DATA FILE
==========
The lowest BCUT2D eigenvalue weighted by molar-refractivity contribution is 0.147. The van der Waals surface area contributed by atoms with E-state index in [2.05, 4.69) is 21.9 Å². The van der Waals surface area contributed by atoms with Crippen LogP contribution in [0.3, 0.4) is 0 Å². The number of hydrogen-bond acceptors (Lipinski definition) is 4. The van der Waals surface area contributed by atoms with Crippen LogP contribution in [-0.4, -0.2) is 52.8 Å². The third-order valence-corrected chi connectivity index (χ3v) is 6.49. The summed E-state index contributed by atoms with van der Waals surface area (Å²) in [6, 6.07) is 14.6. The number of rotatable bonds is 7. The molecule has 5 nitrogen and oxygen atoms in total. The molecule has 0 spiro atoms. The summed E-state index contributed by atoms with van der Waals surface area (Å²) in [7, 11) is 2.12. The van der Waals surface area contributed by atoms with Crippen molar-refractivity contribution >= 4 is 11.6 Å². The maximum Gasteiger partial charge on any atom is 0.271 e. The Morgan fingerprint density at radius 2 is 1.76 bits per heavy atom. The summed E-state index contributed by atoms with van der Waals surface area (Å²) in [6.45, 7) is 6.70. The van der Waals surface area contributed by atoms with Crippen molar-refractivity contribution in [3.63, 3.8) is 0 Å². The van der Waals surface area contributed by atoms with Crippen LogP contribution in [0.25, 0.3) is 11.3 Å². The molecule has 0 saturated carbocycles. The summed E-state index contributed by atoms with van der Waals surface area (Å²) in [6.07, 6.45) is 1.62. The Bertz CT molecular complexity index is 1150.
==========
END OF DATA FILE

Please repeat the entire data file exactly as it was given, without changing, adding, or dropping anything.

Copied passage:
The lowest BCUT2D eigenvalue weighted by molar-refractivity contribution is 0.147. The van der Waals surface area contributed by atoms with E-state index in [2.05, 4.69) is 21.9 Å². The van der Waals surface area contributed by atoms with Crippen LogP contribution in [0.3, 0.4) is 0 Å². The number of hydrogen-bond acceptors (Lipinski definition) is 4. The van der Waals surface area contributed by atoms with Crippen LogP contribution in [-0.4, -0.2) is 52.8 Å². The third-order valence-corrected chi connectivity index (χ3v) is 6.49. The summed E-state index contributed by atoms with van der Waals surface area (Å²) in [6, 6.07) is 14.6. The number of rotatable bonds is 7. The molecule has 5 nitrogen and oxygen atoms in total. The molecule has 0 spiro atoms. The summed E-state index contributed by atoms with van der Waals surface area (Å²) in [7, 11) is 2.12. The van der Waals surface area contributed by atoms with Crippen molar-refractivity contribution >= 4 is 11.6 Å². The maximum Gasteiger partial charge on any atom is 0.271 e. The Morgan fingerprint density at radius 2 is 1.76 bits per heavy atom. The summed E-state index contributed by atoms with van der Waals surface area (Å²) in [6.45, 7) is 6.70. The van der Waals surface area contributed by atoms with Crippen molar-refractivity contribution in [3.63, 3.8) is 0 Å². The van der Waals surface area contributed by atoms with Crippen LogP contribution in [0.25, 0.3) is 11.3 Å². The molecule has 0 saturated carbocycles. The summed E-state index contributed by atoms with van der Waals surface area (Å²) in [6.07, 6.45) is 1.62. The Bertz CT molecular complexity index is 1150.